Writing More Code by Writing Less Code with Android Studio Live Templates

An Android Tool Time Pro Tip

If you’ve written much Android code, you’ve probably made this mistake at least once:

Toast.makeText(MainActivity.this, "This will not be displayed");

What if I told you there was a way to guarantee you can avoid this mistake, and also use fewer keystrokes?

What is this magic I speak of? Live Templates!

If you’re an experienced IntelliJ user, you’re probably already aware of Live Templates — in which case skip ahead to the Android-specific templates included in Android Studio

Unless you’re getting paid by the keystroke, no one wants to write repetitive boilerplate code. It’s easier to show than explain, so here’s how they work.

Live template to (correctly) create and display a new Toast

As you can see, Live Templates are shortcuts displayed as code-completion options that, when selected, insert a code snippet that you can tab through to specify any required arguments.

For example, as shown above — typing “Toast” then hitting the Tab key inserts the code for displaying a new Toast with argument placeholders that you can enter, before hitting tab and moving on to the next argument.

Android Studio Live Templates: A Handy Reference

IntelliJ includes over dozens of Live Templates, and Android Studio features another 48 specific for Android development. Here’s a few of my favorites for easy reference

A small sampling of Android Studio Live Templates

Live templates can also insert larger code snippets; such as starter which creates a static start(…) helper method to start an Activity:

public static void start(android.content.Context context) {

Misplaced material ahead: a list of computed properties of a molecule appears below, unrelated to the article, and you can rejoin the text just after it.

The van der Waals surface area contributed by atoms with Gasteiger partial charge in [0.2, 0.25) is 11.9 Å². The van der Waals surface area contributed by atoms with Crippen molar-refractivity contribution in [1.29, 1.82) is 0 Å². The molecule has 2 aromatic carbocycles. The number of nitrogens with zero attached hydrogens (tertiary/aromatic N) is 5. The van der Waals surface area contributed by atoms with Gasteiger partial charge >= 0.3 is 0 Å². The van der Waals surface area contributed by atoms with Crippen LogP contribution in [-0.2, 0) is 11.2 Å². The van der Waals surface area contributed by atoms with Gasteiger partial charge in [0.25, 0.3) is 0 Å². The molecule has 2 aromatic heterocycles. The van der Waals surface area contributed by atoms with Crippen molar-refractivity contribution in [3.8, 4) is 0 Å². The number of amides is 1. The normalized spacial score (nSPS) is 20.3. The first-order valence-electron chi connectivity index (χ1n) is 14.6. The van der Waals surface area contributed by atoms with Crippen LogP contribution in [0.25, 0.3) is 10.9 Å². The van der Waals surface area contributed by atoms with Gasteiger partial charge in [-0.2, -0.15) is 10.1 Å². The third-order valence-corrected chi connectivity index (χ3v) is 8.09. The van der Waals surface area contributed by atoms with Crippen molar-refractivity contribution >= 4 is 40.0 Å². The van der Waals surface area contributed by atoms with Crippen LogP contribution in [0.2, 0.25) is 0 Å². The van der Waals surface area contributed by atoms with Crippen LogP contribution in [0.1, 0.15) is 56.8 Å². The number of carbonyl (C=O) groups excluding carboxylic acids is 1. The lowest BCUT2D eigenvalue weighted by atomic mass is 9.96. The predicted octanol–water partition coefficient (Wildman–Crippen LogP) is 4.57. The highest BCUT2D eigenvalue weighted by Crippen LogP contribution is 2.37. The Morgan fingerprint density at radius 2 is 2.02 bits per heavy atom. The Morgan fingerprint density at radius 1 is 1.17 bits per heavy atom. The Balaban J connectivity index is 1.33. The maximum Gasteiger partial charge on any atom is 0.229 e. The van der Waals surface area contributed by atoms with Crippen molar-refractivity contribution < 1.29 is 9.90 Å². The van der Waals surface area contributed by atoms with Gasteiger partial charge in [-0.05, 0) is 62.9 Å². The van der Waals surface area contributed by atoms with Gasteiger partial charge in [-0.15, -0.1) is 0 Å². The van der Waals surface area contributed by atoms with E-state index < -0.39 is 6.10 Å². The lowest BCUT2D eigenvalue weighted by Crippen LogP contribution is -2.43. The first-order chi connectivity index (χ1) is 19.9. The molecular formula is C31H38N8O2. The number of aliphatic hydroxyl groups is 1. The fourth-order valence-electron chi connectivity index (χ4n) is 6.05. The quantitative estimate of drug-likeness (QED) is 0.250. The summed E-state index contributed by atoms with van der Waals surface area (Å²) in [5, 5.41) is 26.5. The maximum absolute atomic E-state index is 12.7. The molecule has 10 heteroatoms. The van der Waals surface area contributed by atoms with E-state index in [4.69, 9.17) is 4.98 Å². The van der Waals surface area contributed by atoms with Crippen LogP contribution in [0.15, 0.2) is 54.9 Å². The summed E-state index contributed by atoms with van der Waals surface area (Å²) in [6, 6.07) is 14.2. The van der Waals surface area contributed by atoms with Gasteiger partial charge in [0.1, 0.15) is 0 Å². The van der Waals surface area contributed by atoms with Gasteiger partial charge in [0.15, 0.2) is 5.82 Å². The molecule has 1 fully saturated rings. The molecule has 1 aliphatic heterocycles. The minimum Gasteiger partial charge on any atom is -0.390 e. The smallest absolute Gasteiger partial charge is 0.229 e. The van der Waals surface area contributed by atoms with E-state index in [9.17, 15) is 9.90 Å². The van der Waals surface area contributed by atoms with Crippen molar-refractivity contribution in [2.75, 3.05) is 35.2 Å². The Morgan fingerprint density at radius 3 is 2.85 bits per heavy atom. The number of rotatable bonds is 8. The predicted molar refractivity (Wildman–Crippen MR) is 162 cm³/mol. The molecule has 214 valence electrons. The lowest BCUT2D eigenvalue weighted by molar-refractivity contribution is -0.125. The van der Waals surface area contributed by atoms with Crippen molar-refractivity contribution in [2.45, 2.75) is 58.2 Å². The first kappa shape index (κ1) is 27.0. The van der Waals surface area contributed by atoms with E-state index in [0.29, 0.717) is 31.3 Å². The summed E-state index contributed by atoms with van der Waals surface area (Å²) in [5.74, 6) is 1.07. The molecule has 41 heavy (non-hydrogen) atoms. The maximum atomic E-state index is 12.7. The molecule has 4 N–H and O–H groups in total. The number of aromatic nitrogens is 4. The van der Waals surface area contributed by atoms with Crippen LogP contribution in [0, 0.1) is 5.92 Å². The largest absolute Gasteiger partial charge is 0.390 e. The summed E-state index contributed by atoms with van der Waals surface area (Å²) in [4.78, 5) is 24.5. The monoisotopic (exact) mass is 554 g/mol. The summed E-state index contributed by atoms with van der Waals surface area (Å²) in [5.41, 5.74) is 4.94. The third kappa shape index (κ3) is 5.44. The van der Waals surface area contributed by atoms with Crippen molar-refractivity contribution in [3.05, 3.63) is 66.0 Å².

android.content.Intent starter = new Intent(context, $ACT$.class);
starter.putExtra($CURSOR$);
context.startActivity(starter);
}

Similarly, newInstance that creates a new Fragment instance with arguments, and ViewConstructors, adds generic view constructors to your custom View.

You can use the File > Settings > Editor > Live Templates menu option to see the full list.

Of course, if your favorite boiler plate isn’t already there, remember that you can:

Create Your Own Live Templates

Go to File > Settings > Editor > Live Templates. Click the Android group, and press the plus button to add a new Live Template.

You’ll want to choose an abbreviation to use the template, a description to remember what it does, and of course the code you’d like it to insert — like this example for writing a boolean Shared Preference value.

android.content.SharedPreferences sharedPreferences =     
getPreferences(Context.MODE_PRIVATE);
android.content.SharedPreferences.Editor editor =
sharedPreferences.edit();
editor.putBoolean(getString(R.string.$stringVal$), $spVal$);
editor.apply();

Notice that we’re fully qualifying the class paths, and most importantly that we replace the parts of our code snippet that will be different each time with variables indicated by wrapping the names with matching $ symbols.

With our new Live Template defined, we can type the abbreviation — select it from the autocompletion hint by pressing tab — and it will paste in our code snippet!

What code are you going to Live Templatize?

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